Why do letters to the editor all sound the same?
March 22, 2006 8:40 AM   Subscribe

How does the Economist get all the letters to the editor sound the same?

I read the Economist, and no matter where in the world a person is writing from, or what about, the letter sounds like it's coming from the same author. Is there a process to this, or do they only print letters that have the Economist "tone"? And why does every letter have to start with "SIR-"?
posted by BuddhaInABucket to Writing & Language (7 answers total) 1 user marked this as a favorite
The same editor goes over each incoherent screed and makes it sound the same. Most newspapers and magazines do something similar.
posted by zadcat at 8:48 AM on March 22, 2006

The Economist is very good at making itself sound like one voice, in fact it's probably the best (no by-lines help the illusion).
posted by geoff. at 8:50 AM on March 22, 2006

Contra zadcat: Most newspapers and magazines don't rewrite letters, and especially not to make them all sound the same. Most do use a standard salutation ("sir", "to the editor" or whatever), if they use one at all. Economist letter writers may be emulating Economist-speak simply because they read the magazine and get the tone in their head Also, they may think it will enhance their chances of getting a letter published. The editors may tend to select those letters that sound most like the Econotone. And they certainly edit for correct British spelling and British styles such as plural verbs for enterprises, which may sound like a peculiar "tone" to those of us who aren't Brits.
posted by beagle at 9:06 AM on March 22, 2006

Letters to the editor are usually edited for length and to conform to house style.
posted by mcwetboy at 9:06 AM on March 22, 2006

I have, in fact, edited the letters page of a major newspaper. Editing on the letters page is almost always strictly a matter of space. You're trying to get as many different opinions and letters on the page as reasonably possible, but often people don't cooperate by sending in terse, smartly worded notes. When someone writes a 400 word letter and you have to cut that in half and still retain it's original point, there's alas not much room for letting the writer's voice bleed through, though you try and allow for that as much as possible.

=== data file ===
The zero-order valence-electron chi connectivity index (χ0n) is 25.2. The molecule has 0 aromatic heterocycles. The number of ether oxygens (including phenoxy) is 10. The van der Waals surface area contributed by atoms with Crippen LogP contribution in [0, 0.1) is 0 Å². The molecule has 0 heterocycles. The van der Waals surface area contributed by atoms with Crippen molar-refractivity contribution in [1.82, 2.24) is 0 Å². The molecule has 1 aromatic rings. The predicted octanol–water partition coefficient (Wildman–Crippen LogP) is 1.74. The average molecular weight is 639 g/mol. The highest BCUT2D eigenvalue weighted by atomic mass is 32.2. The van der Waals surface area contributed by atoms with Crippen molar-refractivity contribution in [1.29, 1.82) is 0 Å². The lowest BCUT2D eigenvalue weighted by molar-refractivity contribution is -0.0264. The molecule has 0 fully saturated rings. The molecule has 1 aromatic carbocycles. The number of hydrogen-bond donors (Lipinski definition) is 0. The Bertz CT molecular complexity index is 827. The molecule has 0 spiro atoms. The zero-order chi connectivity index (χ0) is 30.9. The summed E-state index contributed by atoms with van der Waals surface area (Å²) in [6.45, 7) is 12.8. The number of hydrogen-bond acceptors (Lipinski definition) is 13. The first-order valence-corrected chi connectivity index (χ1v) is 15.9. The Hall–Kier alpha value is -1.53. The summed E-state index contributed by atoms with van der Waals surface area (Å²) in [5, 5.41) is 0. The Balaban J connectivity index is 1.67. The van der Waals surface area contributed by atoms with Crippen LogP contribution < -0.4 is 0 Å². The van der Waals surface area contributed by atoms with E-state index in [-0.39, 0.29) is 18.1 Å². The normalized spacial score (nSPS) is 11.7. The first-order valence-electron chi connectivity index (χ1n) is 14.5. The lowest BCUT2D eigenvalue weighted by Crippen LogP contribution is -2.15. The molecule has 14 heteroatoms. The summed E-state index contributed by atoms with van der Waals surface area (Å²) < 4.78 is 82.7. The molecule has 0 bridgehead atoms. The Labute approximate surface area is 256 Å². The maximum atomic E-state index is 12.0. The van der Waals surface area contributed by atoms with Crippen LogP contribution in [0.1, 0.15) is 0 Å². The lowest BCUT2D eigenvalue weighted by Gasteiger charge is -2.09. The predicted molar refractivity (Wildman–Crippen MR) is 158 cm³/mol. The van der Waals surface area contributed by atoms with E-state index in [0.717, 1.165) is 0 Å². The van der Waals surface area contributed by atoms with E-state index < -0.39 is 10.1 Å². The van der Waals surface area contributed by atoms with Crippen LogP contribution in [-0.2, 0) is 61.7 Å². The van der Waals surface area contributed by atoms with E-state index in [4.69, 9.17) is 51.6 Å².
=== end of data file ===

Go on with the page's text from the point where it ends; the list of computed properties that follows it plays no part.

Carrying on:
posted by Heminator at 9:14 AM on March 22, 2006

What Heminator said. I've also edited letters at a newspaper, and have also done exactly what he describes.
posted by frogan at 10:53 AM on March 22, 2006

People tend to write letters to the editor in a manner similar to the style of other letter writers, and editors tend to select letters that are written in a similar style, because they consider it good writing. When I edited a paper, I refused to publish letters that were hostile or insulting, because, if you publish a few of them, the paper becomes consumed by hotile, insulting letter writers. Instead, I'd email the authors of the letters, telling them that we were interested in publishing their letters, but only if written in a civil tone.

The editor who followed me published letters with a glib, snarky title, wrote snide responses to letters, and published pretty much any letter that came over the transom. It didn't take more than a few weeks before the letters section of the paper was unreadable.
posted by Astro Zombie at 11:00 AM on March 22, 2006

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